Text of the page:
Shut down the boiler; I want to get off the boat!

Monday, February 6, 2017

I always have a list of possible subjects for my next book, and the one after that, and the one after that . . .

That’s fine, and even good, as long as those subjects know when to stay silent. But it’s bad when they decide to speak up at the wrong time.

After writing several books, I’ve come up with the routine that works best for me. It goes something like this (WIP stands for work in progress):

  1. Write the first draft of WIP #1.
  2. Put the first draft of WIP #1 aside to breathe while I catch up on various projects and/or research WIP #2.
  3. Do additional research for WIP #1, if necessary.
  4. Write the second draft of WIP #1.
  5. Make minor edits to WIP #1 and give it to my beta readers.
  6. Research and/or write the first draft of WIP #2.
  7. Go over beta reader comments on WIP #1 and rework it (the third draft).
  8. Polish WIP #1 and send it to a freelance editor.
  9. Write the first or second draft of WIP #2 (depending on how much I got done in step 6) and do additional research, if necessary.
  10. Make the edits in WIP #1 and submit it to publishers and/or agents.
  11. Continue the process with WIPs #2 and #3.

That’s the way it’s supposed to happen, although research can occur at any stage. Unfortunately, I can’t seem to keep the WIPs in their places. I begin to get excited about WIP #2 while I am working on a step dedicated to WIP #1. Right now, I am in the middle of Step 4 for my book about the Great Chicago Fire, and that’s what I should be concentrating on. But the other day my Great Courses lecture finished before my walk did, and I started thinking about ideas for fleshing out a story about a riverboat disaster, which was one of the subjects on my list for future books. And once ideas start flowing, I have to write them down or I’ll lose them.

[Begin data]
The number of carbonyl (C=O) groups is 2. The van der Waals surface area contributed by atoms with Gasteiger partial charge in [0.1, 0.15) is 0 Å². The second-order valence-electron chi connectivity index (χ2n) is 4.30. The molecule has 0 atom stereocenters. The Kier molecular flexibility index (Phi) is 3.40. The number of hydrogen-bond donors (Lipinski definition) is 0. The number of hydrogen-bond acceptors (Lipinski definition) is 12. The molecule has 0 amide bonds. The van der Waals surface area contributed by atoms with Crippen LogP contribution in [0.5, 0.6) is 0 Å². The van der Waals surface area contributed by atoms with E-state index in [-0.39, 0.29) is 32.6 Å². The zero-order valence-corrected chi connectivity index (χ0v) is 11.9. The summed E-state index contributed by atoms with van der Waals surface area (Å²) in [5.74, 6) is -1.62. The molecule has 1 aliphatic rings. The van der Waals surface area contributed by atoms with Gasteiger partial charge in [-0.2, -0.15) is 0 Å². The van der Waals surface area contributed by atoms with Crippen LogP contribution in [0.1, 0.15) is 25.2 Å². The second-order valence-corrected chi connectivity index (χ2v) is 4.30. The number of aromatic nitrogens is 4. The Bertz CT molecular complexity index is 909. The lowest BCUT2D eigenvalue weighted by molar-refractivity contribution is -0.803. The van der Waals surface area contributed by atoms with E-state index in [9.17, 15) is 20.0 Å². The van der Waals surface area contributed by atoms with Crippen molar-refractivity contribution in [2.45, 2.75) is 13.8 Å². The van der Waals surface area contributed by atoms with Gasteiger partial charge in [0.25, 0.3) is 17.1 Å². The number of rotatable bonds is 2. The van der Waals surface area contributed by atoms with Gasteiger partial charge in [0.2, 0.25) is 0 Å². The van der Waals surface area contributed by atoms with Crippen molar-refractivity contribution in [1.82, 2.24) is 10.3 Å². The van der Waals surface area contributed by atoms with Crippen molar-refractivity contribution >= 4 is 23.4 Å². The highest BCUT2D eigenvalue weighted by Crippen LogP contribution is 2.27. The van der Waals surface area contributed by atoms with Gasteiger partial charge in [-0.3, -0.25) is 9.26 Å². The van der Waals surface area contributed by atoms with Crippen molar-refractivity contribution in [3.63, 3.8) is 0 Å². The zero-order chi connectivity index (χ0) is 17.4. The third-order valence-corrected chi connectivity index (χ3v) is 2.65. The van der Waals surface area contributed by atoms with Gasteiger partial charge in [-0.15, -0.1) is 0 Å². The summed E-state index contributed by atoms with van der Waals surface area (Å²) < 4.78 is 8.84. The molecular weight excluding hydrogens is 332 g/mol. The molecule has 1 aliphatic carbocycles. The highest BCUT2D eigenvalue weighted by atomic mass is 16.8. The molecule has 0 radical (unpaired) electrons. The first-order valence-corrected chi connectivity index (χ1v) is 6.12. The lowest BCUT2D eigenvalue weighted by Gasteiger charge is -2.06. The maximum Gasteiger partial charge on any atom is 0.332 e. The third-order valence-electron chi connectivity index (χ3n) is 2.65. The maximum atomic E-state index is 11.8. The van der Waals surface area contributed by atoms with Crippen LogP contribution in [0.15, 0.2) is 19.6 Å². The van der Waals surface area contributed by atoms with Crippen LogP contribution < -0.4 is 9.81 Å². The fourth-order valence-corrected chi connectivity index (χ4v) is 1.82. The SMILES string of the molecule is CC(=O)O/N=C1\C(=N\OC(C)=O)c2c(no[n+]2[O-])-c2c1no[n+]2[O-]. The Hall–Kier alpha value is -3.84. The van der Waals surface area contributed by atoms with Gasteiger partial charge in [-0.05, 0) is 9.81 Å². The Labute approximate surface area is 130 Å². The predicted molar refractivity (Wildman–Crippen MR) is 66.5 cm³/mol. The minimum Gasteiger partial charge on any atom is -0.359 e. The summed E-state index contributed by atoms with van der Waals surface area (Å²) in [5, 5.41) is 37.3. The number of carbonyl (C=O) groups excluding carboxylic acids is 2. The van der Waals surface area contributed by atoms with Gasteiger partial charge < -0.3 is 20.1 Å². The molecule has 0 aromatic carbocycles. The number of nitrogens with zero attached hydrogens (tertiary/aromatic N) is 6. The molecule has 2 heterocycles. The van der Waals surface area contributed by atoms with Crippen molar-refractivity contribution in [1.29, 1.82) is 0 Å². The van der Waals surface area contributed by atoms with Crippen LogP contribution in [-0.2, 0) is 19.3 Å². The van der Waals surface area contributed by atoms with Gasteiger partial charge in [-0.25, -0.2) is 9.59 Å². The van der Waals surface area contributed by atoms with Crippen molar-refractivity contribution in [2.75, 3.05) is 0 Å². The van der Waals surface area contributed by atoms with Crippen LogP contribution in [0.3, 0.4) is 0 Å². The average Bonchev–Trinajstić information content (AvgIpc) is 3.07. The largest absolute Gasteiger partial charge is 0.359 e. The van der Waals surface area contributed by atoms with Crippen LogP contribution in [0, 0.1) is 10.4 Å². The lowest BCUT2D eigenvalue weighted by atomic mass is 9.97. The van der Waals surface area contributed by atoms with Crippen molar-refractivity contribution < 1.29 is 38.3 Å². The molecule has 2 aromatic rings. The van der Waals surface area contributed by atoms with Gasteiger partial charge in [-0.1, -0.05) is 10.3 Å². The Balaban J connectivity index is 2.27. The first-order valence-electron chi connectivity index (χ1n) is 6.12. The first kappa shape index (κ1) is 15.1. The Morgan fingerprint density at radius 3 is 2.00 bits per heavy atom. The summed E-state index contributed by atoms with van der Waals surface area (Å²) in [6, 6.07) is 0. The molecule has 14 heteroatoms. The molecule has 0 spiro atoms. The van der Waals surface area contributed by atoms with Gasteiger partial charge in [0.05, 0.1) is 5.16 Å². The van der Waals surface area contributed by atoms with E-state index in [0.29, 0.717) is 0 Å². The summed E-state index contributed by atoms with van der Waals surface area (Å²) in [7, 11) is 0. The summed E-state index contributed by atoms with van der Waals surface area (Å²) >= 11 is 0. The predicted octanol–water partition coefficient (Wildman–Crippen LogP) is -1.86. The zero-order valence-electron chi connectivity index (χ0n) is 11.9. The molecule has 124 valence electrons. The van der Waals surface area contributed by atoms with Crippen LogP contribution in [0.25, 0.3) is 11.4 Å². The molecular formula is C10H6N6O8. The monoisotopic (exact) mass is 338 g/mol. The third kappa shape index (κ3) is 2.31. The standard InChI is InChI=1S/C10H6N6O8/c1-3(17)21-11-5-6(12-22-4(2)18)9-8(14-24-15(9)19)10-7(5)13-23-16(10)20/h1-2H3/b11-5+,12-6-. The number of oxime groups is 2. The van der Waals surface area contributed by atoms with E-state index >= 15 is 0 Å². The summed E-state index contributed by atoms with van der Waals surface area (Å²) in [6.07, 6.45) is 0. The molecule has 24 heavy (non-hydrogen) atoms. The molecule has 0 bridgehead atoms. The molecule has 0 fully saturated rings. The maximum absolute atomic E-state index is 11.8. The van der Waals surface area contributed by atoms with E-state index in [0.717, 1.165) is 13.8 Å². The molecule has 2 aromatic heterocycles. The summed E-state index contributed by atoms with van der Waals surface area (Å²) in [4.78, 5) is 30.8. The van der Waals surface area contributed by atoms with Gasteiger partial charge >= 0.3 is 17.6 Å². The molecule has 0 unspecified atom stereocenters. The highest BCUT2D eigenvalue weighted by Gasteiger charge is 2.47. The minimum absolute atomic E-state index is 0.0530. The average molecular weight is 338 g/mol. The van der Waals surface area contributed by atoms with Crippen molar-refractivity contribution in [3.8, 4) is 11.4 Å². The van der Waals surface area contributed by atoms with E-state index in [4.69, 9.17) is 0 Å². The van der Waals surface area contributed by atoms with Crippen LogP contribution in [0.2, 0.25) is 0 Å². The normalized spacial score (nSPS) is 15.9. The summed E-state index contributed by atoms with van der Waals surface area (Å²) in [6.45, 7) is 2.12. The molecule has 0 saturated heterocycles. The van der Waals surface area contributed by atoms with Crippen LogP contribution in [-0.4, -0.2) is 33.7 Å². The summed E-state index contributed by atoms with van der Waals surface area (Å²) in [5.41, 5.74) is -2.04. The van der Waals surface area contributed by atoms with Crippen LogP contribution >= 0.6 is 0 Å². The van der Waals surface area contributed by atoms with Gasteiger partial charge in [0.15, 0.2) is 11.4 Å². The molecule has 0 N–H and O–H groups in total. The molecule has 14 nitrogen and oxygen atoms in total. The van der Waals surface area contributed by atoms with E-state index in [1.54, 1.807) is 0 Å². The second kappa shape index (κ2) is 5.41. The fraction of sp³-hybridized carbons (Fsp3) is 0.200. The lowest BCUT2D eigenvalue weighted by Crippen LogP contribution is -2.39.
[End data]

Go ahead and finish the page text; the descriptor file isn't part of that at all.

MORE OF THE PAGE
But now I need to shut down the riverboat’s boiler and get back to the Great Chicago Fire.


The photograph was taken around 1860 and the author is unknown. It shows the riverboat America traveling down the Mississippi River on its way to Angola Prison in Louisiana. The photo is in the public domain because of its age, and you can find more information about it at

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